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6 things at IU you may have missed over the summer

Aug 23, 2019

The new semester is here, classes have started, and campus is flooded with thousands of students. It’s time to get back into the fall routine at Indiana University.

Whether you’re new to Bloomington or recently returned after a vacation, here’s a look at what’s changed on and around campus over the summer:

Indiana Arc refreshed

arc outside the Sidney and Lois Eskenazi Museum of Art
The arc outside the Eskenazi Museum of Art is brighter with a new coat of paint.Photo by Shanti Knight, Indiana University

If things are looking a little brighter outside the Sidney and Lois Eskenazi Museum of Art, that’s because the famous outdoor Indiana Arc got a fresh coat of its iconic “safety red” paint this summer.

The aluminum arc was created in 1995 by artist Charles O. Perry and commissioned in honor of IU President Emeritus Thomas Erlich and his wife, Ellen. The art museum, which has been closed for renovations since May 2017, is scheduled to re-open in November.

New lighting coming to Bryan Hollow

Bryan Hollow will soon have new lamps to light its paths.Photo by James Brosher, Indiana University

More than 70 new LED, lantern-style lights and poles are being installed in Bryan Hollow, the wooded area south of Woodburn Hall and IU Auditorium. The lanterns’ IU-specific design is a historic reference to the design of fixtures that were once in the Old Crescent.

The lights will be on from dusk to dawn and can be individually and remotely controlled to allow for operating hours to change and for lights to dim if needed, such as during outdoor performances in the Conrad Prebys Amphitheater outside Bryan House.

With this update, total energy used by the lighting fixtures for the site will be reduced while increasing light levels. Each outdoor fixture that replaces an existing one will save $30 to $40 per year.

Elinor Ostrom statue announced

Elinor Ostrom
Elinor Ostrom was the recipient of the 2009 Nobel Prize in Economic Sciences.Photo by Indiana University

During the sixth Workshop on the Ostrom Workshop in June, President Michael A. McRobbie announced that a statue of Elinor Ostrom will be added to the Bloomington campus to honor her and her work. IU Bloomington’s first statue of a female professor will be outside Woodburn Hall, the home of the College of Arts and Sciences’ Department of Political Science, where Ostrom taught for many years and where her office was.

The statue will be part of Bridging the Visibility Gap, a signature project of the Office of the Bicentennial that highlights unknown or underappreciated stories of women and underrepresented minorities who have helped build and strengthen IU.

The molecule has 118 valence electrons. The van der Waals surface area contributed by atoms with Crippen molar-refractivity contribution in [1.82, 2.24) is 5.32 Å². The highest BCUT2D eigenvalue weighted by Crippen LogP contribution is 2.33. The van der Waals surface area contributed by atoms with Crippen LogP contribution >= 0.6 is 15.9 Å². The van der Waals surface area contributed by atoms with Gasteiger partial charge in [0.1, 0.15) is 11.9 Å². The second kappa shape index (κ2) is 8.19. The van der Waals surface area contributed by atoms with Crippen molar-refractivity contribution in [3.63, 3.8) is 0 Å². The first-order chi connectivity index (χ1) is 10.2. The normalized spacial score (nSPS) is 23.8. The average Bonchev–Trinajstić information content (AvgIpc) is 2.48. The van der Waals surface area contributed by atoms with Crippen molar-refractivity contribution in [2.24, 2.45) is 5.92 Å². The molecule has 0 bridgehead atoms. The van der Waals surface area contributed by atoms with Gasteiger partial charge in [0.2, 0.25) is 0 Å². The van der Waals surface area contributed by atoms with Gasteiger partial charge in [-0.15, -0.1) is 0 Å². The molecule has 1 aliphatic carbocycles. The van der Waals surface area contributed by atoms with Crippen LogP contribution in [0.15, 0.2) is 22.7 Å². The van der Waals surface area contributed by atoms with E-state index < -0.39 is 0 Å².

Lennie’s relocated

Lennie’s is now on Kirkwood Avenue.Photo by Indiana University

Bloomington staple Lennie’s is now open on Kirkwood Avenue, steps away from the Sample Gates. After 30 years on 10th Street across from Union Street Center and Ashton Street Center, the restaurant relocated to the former The Roost/Finch’s Brasserie. Famous for its gourmet pizza, Lennie’s opened the first brewpub in Southern Indiana in 1994. Check out the full menu.

Happy bicentennial, IU

Bicentennial box
Bicentennial celebrations started July 1.Photo by Chris Meyer, Indiana University

While the 200th anniversary of Indiana University isn’t until Jan. 20, 2020, celebrations kicked off in July with new bicentennial banners around campus. But the biggest events are still to come, starting with a more official launch at the 200 festival in September.

The bicentennial year is filled with events including festivals, historical markers, faculty research days and more. Keep up with all of the events on the bicentennial website.

Coming soon: Carillon bells

Construction on the Arthur R. Metz Bicentennial Grand Carillon is expected to finish in December.Photo by Chaz Mottinger

The renovated and relocated Arthur R. Metz Bicentennial Grand Carillon is now at its finished height in the Jesse H. and Beulah Chanley Cox Arboretum. The bell installation is expected to be in early October, with construction finished in December.

Once complete, the carillon will have four new bells, bringing the total to 65 bells and making it a grand carillon, one of fewer than 30 in the world, and one of only a handful in the U.S. The ceremonial first ringing of the bells will be on Jan. 20, 2020, the university’s 200th anniversary.

Follow a live feed of the construction for updates.

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